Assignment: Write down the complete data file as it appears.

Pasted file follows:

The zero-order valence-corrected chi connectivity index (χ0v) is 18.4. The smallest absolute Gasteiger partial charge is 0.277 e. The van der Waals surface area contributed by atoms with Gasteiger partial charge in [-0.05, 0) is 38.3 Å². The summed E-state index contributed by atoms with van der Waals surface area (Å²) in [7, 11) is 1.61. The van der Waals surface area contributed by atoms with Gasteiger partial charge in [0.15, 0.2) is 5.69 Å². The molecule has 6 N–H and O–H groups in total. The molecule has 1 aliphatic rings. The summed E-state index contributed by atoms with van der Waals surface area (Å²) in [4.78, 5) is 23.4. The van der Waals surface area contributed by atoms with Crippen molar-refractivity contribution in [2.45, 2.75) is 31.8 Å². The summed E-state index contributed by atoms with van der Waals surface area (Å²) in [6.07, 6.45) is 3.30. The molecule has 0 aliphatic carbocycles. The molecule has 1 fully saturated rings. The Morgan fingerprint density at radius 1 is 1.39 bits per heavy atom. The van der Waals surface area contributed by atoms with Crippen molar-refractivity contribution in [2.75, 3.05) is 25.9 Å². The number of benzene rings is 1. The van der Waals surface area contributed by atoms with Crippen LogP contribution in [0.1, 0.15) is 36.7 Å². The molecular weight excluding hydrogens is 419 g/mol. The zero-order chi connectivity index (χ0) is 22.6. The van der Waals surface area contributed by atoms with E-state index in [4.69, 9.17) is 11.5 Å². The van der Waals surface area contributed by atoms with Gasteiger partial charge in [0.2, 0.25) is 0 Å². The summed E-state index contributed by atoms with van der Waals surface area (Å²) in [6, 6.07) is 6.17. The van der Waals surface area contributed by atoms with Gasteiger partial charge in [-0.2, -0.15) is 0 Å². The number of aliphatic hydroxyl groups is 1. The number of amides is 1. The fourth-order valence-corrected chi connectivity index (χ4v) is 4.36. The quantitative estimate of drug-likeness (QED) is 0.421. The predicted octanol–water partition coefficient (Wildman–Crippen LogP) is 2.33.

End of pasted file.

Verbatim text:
The zero-order valence-corrected chi connectivity index (χ0v) is 18.4. The smallest absolute Gasteiger partial charge is 0.277 e. The van der Waals surface area contributed by atoms with Gasteiger partial charge in [-0.05, 0) is 38.3 Å². The summed E-state index contributed by atoms with van der Waals surface area (Å²) in [7, 11) is 1.61. The van der Waals surface area contributed by atoms with Gasteiger partial charge in [0.15, 0.2) is 5.69 Å². The molecule has 6 N–H and O–H groups in total. The molecule has 1 aliphatic rings. The summed E-state index contributed by atoms with van der Waals surface area (Å²) in [4.78, 5) is 23.4. The van der Waals surface area contributed by atoms with Crippen molar-refractivity contribution in [2.45, 2.75) is 31.8 Å². The summed E-state index contributed by atoms with van der Waals surface area (Å²) in [6.07, 6.45) is 3.30. The molecule has 0 aliphatic carbocycles. The molecule has 1 fully saturated rings. The Morgan fingerprint density at radius 1 is 1.39 bits per heavy atom. The van der Waals surface area contributed by atoms with Crippen molar-refractivity contribution in [2.75, 3.05) is 25.9 Å². The number of benzene rings is 1. The van der Waals surface area contributed by atoms with Crippen LogP contribution in [0.1, 0.15) is 36.7 Å². The molecular weight excluding hydrogens is 419 g/mol. The zero-order chi connectivity index (χ0) is 22.6. The van der Waals surface area contributed by atoms with E-state index in [4.69, 9.17) is 11.5 Å². The van der Waals surface area contributed by atoms with Gasteiger partial charge in [0.2, 0.25) is 0 Å². The summed E-state index contributed by atoms with van der Waals surface area (Å²) in [6, 6.07) is 6.17. The van der Waals surface area contributed by atoms with Gasteiger partial charge in [-0.2, -0.15) is 0 Å². The number of aliphatic hydroxyl groups is 1. The number of amides is 1. The fourth-order valence-corrected chi connectivity index (χ4v) is 4.36. The quantitative estimate of drug-likeness (QED) is 0.421. The predicted octanol–water partition coefficient (Wildman–Crippen LogP) is 2.33.